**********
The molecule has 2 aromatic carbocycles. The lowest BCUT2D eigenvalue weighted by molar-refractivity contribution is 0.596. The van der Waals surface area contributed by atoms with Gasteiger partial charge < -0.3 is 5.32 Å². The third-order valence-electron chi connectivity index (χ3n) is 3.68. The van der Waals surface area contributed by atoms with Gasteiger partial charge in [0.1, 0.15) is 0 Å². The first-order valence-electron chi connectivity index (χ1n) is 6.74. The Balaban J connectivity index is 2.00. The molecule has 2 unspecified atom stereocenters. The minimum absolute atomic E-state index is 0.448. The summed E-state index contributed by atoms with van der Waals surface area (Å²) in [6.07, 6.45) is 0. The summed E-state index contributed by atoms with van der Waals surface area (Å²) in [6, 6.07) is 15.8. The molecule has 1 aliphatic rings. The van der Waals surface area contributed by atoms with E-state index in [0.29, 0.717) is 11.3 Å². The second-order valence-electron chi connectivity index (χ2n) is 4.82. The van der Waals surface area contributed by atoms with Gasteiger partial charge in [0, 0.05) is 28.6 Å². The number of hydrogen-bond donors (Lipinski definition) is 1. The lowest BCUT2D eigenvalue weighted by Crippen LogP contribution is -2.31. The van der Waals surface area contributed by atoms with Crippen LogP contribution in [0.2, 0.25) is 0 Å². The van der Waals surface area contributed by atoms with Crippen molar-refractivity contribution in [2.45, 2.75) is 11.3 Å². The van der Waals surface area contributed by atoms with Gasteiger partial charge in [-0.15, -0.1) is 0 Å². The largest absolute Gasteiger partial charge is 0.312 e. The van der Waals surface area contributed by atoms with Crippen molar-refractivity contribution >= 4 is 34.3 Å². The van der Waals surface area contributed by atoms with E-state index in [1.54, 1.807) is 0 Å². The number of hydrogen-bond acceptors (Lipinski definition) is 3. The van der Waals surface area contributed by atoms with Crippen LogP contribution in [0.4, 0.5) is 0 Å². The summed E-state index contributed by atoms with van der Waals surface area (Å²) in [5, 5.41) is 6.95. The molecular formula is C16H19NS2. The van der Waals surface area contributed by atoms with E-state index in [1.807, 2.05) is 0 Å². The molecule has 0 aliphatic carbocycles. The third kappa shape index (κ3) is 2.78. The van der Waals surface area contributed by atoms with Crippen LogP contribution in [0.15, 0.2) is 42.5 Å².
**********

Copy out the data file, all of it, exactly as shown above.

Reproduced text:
The molecule has 2 aromatic carbocycles. The lowest BCUT2D eigenvalue weighted by molar-refractivity contribution is 0.596. The van der Waals surface area contributed by atoms with Gasteiger partial charge < -0.3 is 5.32 Å². The third-order valence-electron chi connectivity index (χ3n) is 3.68. The van der Waals surface area contributed by atoms with Gasteiger partial charge in [0.1, 0.15) is 0 Å². The first-order valence-electron chi connectivity index (χ1n) is 6.74. The Balaban J connectivity index is 2.00. The molecule has 2 unspecified atom stereocenters. The minimum absolute atomic E-state index is 0.448. The summed E-state index contributed by atoms with van der Waals surface area (Å²) in [6.07, 6.45) is 0. The summed E-state index contributed by atoms with van der Waals surface area (Å²) in [6, 6.07) is 15.8. The molecule has 1 aliphatic rings. The van der Waals surface area contributed by atoms with E-state index in [0.29, 0.717) is 11.3 Å². The second-order valence-electron chi connectivity index (χ2n) is 4.82. The van der Waals surface area contributed by atoms with Gasteiger partial charge in [0, 0.05) is 28.6 Å². The number of hydrogen-bond donors (Lipinski definition) is 1. The lowest BCUT2D eigenvalue weighted by Crippen LogP contribution is -2.31. The van der Waals surface area contributed by atoms with Crippen LogP contribution in [0.2, 0.25) is 0 Å². The van der Waals surface area contributed by atoms with Crippen molar-refractivity contribution in [2.45, 2.75) is 11.3 Å². The van der Waals surface area contributed by atoms with Gasteiger partial charge in [-0.15, -0.1) is 0 Å². The largest absolute Gasteiger partial charge is 0.312 e. The van der Waals surface area contributed by atoms with Crippen molar-refractivity contribution >= 4 is 34.3 Å². The van der Waals surface area contributed by atoms with E-state index in [1.54, 1.807) is 0 Å². The number of hydrogen-bond acceptors (Lipinski definition) is 3. The van der Waals surface area contributed by atoms with Crippen LogP contribution in [0.4, 0.5) is 0 Å². The summed E-state index contributed by atoms with van der Waals surface area (Å²) in [5, 5.41) is 6.95. The molecular formula is C16H19NS2. The van der Waals surface area contributed by atoms with E-state index in [1.807, 2.05) is 0 Å². The molecule has 0 aliphatic carbocycles. The third kappa shape index (κ3) is 2.78. The van der Waals surface area contributed by atoms with Crippen LogP contribution in [0.15, 0.2) is 42.5 Å².